Monday, 19 August 2019
This week's view of grain and oilseed markets, including a summary of both UK and global activity.
Chicago wheat futures fell sharply last week but will need to fall further to gain export competitiveness. UK feed wheat will remain subdued amid harvest pressure and a strengthening pound.
The USDA WASDE took the market by surprise, with a larger than expected US production forecast. Prices fell back to pre-planting levels, but are reliant on the later planted, more at risk crop.
UK feed barley continues to be priced competitively, finding export markets. With a recently strengthening pound and ongoing harvest pressure, domestic barley is likely to remain subdued.
Global grain markets
Global grain futures
The much awaited USDA WASDE and revisions to the maize planted area took markets by surprise. While the US maize harvested area was downgraded, the area remains above the previous season. Additionally, upward revisions to the yield forecast actually increased the production forecast from the previous month.
The revised US maize production outlook removed the previous support from grain markets, with both wheat and maize futures falling.
However, longer-term, the development of the late planted US maize crop is behind average, and with a greater proportion of the crop planted later, there is an increased risk for wider frost damage.
In wheat markets, after a somewhat notable absence from dominating GASC tenders (The Egyptian state buyer), Russian wheat prices have fallen, and gained the majority of sales in the latest round of tenders. With strong competition across the Black Sea, and the US currently priced out, wheat markets will remain bearish.
UK feed wheat futures continue to be driven by the volatility of currency and harvest pressure. The pound strengthened 2% over the week, adding further pressure to domestic prices, leaving £1=€1.0955 on Friday 16.
Additionally, larger ex-farm sales of harvested wheat have added further pressure as yields have been above average and the potential size of the crop has grown.
By August 13, 27% of the wheat crop was harvested, with farmers reporting above average yields in most situations in the South and East of England (Read the full report here).
With a larger crop expected, the necessity to export feed wheat has grown.
European production figures are reduced further in the USDA’s WASDE, on the back of low French yields. Oilworld also raised EU import requirements, pointing to lower than expected production (www.oilworld.biz).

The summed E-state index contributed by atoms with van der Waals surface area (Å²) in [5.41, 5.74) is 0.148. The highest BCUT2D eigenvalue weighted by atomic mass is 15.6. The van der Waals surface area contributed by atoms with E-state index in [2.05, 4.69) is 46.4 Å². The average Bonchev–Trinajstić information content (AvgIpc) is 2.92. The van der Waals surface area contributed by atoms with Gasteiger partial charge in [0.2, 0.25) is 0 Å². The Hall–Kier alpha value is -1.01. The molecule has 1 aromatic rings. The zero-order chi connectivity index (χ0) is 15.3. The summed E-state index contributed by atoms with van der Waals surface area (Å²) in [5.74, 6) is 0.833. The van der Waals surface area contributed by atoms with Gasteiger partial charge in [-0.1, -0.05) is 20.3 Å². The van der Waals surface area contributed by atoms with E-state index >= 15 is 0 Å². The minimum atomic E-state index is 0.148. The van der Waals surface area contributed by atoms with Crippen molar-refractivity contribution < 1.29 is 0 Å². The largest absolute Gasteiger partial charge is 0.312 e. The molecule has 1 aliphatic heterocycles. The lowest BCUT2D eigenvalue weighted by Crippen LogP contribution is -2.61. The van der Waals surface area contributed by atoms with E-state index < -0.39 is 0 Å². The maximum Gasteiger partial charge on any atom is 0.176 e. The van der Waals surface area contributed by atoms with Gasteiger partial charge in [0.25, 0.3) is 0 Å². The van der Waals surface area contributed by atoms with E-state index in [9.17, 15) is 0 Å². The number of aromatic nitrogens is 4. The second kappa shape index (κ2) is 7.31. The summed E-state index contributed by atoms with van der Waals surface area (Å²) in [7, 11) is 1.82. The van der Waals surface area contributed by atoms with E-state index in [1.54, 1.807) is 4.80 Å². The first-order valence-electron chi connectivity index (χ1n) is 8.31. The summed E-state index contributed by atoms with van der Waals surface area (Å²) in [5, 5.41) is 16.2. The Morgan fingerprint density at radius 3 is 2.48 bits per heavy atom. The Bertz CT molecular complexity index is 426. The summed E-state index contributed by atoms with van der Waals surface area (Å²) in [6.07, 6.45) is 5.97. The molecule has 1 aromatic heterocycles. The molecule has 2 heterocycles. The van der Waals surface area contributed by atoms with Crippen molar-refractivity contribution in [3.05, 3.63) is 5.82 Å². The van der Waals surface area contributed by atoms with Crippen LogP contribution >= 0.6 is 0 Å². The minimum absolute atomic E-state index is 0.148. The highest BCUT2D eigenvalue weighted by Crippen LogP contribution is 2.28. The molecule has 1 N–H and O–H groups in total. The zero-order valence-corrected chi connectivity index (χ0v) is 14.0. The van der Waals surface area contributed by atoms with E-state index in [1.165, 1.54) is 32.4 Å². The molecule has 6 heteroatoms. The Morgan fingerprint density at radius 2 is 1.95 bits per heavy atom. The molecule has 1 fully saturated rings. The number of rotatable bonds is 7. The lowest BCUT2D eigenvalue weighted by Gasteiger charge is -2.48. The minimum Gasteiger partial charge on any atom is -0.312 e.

Regardless of a reduction in US production estimates, global supply of soyabeans remains heavy. With no progress in US-China trade negotiations, US stocks will continue to weigh on the market.
Global oilseed markets
Global oilseed futures
Global oilseed markets have taken opposite stances this week. Paris rapeseed futures (Nov-19) gained week-on-week whereas Chicago soyabean futures (Nov-19) slid and have continued to drop further this morning. Tuesday saw an uptick in Chicago soyabean futures in response to Monday’s WASDE report.
The WASDE report forecast the US soyabean harvest area at 30.7Mha, over 1.5Mha below the average trade estimates in a Reuters poll. Reduced harvest area resulted in lower production of 100.16Mt for 2019/20, circa 8Mt below trade expectation.
Following the WASDE release, Chicago soyabeans climbed on Tuesday but have since come back down. Although production is predicted lower, pressure still lingers from the US-China trade dispute continually weighing on the market.
US managed money funds reduced their net-short positions in Chicago soyabean futures marginally in week ending 13 August, on the back of the WASDE release. Although favourable US weather last week may have slowed the pace.
UK delivered oilseed prices
Since Monday, Paris rapeseed futures (Nov-19) have continually climbed to close Friday at €380.00/t, the highest since November 2017.
However, the week-on-week jump of €5.75/t, did not carry through to UK physical prices. Oilseed rape delivered to Erith in November dropped £0.50/t week-on-week, at £349.50/t.
The previous five weeks of gains was primarily driven by weakening sterling which strengthened last week counteracting rising European futures.
Friday’s harvest report stated UK OSR harvest is 86% complete. Although yields have been variable they are currently estimated around the five year average of 3.5t/ha. Oil content has also differed somewhat but the average is 44%.